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Researchers at the University of Oxford have proposed an evolutionary framework to understand why microbes living in the gut affect the brain and behaviour, published in Nature Reviews Microbiology.

Katerina Johnson (Department of Experimental Psychology) and Kevin Foster (Department of Zoology) assessed data from studies on the gut-brain axis to suggest how ‘that gut feeling’ evolved.

Research has shown that gut bacteria (especially species belonging to Lactobacillus and Bifidobacterium) can influence social behaviour, anxiety, stress and depressive-like behaviour. Katerina explained: “We know there are numerous possible mechanisms, including communication via the vagus nerve (major nerve linking the gut and brain), the immune system and hormonal changes, as well as the production of neuroactive chemicals by gut microbes. But why should we expect gut bacteria to affect behaviour at all?” In their paper, Johnson and Foster consider the evolutionary pressures that may have led to ‘that gut feeling’.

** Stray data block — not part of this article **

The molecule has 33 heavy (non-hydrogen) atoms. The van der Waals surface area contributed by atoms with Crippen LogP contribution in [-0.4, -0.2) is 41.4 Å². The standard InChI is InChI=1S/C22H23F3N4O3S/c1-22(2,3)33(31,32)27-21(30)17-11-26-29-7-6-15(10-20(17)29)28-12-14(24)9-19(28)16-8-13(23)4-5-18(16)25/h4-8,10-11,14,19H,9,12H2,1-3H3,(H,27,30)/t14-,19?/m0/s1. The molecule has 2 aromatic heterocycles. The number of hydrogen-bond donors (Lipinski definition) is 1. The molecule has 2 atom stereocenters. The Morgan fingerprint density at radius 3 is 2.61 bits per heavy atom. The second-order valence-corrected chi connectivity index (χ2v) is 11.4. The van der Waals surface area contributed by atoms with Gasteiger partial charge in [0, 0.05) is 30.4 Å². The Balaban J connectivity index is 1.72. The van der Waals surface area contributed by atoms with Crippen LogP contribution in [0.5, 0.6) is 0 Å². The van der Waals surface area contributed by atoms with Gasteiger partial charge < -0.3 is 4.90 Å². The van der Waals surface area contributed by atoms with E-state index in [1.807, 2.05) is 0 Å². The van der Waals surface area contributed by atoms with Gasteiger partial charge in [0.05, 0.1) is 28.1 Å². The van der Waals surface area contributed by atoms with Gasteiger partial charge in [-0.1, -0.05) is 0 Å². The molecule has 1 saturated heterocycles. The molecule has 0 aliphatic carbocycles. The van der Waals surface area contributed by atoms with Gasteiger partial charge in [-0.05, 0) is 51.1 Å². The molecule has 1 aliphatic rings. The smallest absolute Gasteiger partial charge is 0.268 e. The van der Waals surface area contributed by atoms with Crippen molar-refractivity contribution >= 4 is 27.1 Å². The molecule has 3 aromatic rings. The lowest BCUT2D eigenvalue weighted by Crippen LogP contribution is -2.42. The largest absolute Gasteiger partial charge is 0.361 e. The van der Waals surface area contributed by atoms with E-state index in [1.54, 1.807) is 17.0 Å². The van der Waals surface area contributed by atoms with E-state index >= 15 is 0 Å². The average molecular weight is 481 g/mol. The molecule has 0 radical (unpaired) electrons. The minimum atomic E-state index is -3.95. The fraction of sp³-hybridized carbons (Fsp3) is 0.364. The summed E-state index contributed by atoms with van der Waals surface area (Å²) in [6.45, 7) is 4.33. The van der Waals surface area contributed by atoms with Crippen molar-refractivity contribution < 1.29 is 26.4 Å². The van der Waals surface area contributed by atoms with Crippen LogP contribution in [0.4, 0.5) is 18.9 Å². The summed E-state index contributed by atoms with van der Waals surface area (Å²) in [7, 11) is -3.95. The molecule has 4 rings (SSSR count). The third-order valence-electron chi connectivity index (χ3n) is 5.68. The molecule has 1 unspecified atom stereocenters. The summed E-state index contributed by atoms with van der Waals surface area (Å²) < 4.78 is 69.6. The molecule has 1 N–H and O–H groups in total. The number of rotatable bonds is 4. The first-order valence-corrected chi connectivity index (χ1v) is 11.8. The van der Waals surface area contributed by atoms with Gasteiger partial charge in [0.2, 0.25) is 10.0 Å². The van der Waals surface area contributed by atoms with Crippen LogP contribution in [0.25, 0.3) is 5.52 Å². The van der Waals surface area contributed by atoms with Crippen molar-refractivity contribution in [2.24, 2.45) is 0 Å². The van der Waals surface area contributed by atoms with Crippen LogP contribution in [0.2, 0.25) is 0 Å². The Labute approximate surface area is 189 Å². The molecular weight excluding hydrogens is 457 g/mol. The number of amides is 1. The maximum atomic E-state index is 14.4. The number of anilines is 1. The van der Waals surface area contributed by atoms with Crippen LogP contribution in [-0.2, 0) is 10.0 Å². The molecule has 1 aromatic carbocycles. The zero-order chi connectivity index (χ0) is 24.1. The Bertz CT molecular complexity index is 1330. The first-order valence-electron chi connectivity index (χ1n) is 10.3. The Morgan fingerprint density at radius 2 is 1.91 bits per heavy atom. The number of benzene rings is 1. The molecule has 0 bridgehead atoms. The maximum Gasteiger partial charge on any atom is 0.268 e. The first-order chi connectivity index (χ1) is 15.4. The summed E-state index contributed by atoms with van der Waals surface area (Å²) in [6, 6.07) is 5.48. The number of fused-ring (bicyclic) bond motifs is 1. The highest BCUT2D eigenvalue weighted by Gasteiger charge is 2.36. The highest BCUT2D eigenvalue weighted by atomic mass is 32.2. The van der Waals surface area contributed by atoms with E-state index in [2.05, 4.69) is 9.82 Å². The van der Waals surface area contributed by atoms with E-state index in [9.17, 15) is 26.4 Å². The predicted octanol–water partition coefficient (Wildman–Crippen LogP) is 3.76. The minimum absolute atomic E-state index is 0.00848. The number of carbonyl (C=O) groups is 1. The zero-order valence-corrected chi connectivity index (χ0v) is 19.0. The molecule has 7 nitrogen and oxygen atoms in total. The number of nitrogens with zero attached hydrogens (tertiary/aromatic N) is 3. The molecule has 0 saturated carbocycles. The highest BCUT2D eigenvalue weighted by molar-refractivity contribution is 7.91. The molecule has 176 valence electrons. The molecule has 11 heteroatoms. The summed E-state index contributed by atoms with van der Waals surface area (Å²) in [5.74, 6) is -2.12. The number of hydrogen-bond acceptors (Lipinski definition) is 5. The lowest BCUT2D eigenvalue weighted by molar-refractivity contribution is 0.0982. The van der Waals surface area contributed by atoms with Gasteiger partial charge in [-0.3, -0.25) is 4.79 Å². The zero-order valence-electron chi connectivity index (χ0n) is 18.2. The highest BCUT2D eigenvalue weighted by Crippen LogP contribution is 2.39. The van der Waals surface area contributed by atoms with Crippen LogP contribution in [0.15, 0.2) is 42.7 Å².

Find out more (University of Oxford website)

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